Summary: The Defining Decade by Meg Jay
Summary: The Defining Decade by Meg Jay

Summary: The Defining Decade by Meg Jay

Here’s the harsh truth – no matter how smoothly it goes, later bloomers will likely never close the gap between themselves and those who started earlier in their 20s. This leaves many 30s and 40s feeling as if they’ve paid a surprisingly high price for a string of random 20-something jobs. So, how do we avoid paying this steep price before it’s too late? Well, that’s the question ‘The Defining Decade’ sets out to answer.


The weakness of strong ties

From the school yard to the board room, people are more likely to form close relationships with those most like themselves. Our strong ties feel comfortable and familiar but other than support, they may have little to offer. They’re often too similar and even too similarly stuck to provide other than sympathy. They often don’t know any more about jobs or relationships than we do.


The strength of weak ties

Weak ties feel too different, or in some cases feel too far away to be close friends. Bu that’s the point. Weak ties give us access to something fresh. They know things and know people we don’t know. Information and opportunity spread faster and further through weak ties.


20-somethings are like being a middle of the ocean.

You couldn’t see the land in any direction so you couldn’t know which way to go. You feel overwhelmed by things and often feel like you can’t go anywhere or do anything. You feel equally paralyzed by the fact which of the anything will work out.


The question is ‘what will I do if I don’t win the lottery’.

Asking yourself ‘what will I do If I win the lottery’ gets you thinking as if talent and money doesn’t matter. But they do. The question 20-something needs to ask themselves is ‘what would I do if I didn’t win the lottery’, ‘what might I do well enough to support the life I want’, and ‘what might I enjoy enough that I won’t mind working at it in some form or another for years to come’.


Reaching your full potential in your 30s or 40s or 50s.

Contrary to what you might believe, reaching your potential doesn’t usually happen in your 20s.  And starting that process often means what doesn’t look so good such as choosing a starter job. These are the years you put the hard work in. You might be fetching coffee for higher ups in the office at least until you’re 30. And that’s perfectly normal.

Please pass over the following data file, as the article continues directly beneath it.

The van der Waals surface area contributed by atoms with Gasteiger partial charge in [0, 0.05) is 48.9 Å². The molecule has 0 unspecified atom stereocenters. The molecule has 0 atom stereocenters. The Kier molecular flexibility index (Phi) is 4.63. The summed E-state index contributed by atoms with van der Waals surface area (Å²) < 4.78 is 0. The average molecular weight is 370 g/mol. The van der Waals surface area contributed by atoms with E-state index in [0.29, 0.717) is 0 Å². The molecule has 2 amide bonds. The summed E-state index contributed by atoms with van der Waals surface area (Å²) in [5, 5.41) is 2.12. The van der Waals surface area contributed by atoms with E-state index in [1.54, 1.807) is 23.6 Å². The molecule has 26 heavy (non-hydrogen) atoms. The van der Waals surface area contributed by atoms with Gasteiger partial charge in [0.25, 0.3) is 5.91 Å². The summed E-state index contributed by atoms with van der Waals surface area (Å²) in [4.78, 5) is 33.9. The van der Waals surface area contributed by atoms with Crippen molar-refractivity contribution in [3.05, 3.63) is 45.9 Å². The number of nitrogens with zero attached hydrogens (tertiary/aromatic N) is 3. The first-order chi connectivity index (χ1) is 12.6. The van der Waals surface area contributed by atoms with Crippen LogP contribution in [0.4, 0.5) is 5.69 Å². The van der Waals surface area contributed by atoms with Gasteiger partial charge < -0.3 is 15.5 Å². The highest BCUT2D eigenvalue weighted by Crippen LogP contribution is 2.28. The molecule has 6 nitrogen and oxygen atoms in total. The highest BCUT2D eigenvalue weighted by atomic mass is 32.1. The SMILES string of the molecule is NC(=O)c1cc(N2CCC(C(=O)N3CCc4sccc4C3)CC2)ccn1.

Your personality change in 20s than any time before or after.

Your 20s are your best chance for change. Many people have gone from socially anxious to socially confident enough in a relatively short period of time. These same shifts can lead to very different life. The 20s are where people and personality are poised for transformation.


Life starts to feel better across 20s.

You become more emotionally stable and less tossed around by life’s ups and downs. You become more conscientious and responsible. You become more socially competent. You become more agreeable and more cooperative with others. You become less anxious and angry. But of course, these changes don’t occur to everyone.

“Feeling better doesn’t come from avoiding adulthood. It comes from investing in adulthood.”


Older sperms may be associated with various neurocognitive problems in children including autism, schizophrenia, dyslexia and lower intelligence

For this reason, both men and women ought to be thinking about the time that clicks. Fertility or the ability to reproduce peaks for women during late 20s. Biologically speaking, 20s is the easiest time for most women to have babies. By 30s, ferity drop considerably. By 40s, fertility plummets.


20s are especially prone to ‘present bias’.

Their brains are still developing forward thinking to anticipate consequences and plan for the future. When they do turn to peers or older others with nervous questions about their lives, they often receive “It will work out. You have all the time in the world.” Again and again, 20-somethings hear they have infinite time but so little time for the purportedly good stuff. This makes living in the present easy. It’s connecting the present with the future that takes work.


Good stories and happy endings are more intentional than random.

Most 20-somethings can’t write the last sentence of their lives but when pressed, you can usually identify things you want in their 30s or 40s or 60s and things you don’t want for that matter. Now, work backwards from there, so you know where to invest your time today, tomorrow, next week, next month and so on… This is how you create happy endings. This is how you live your life in real time.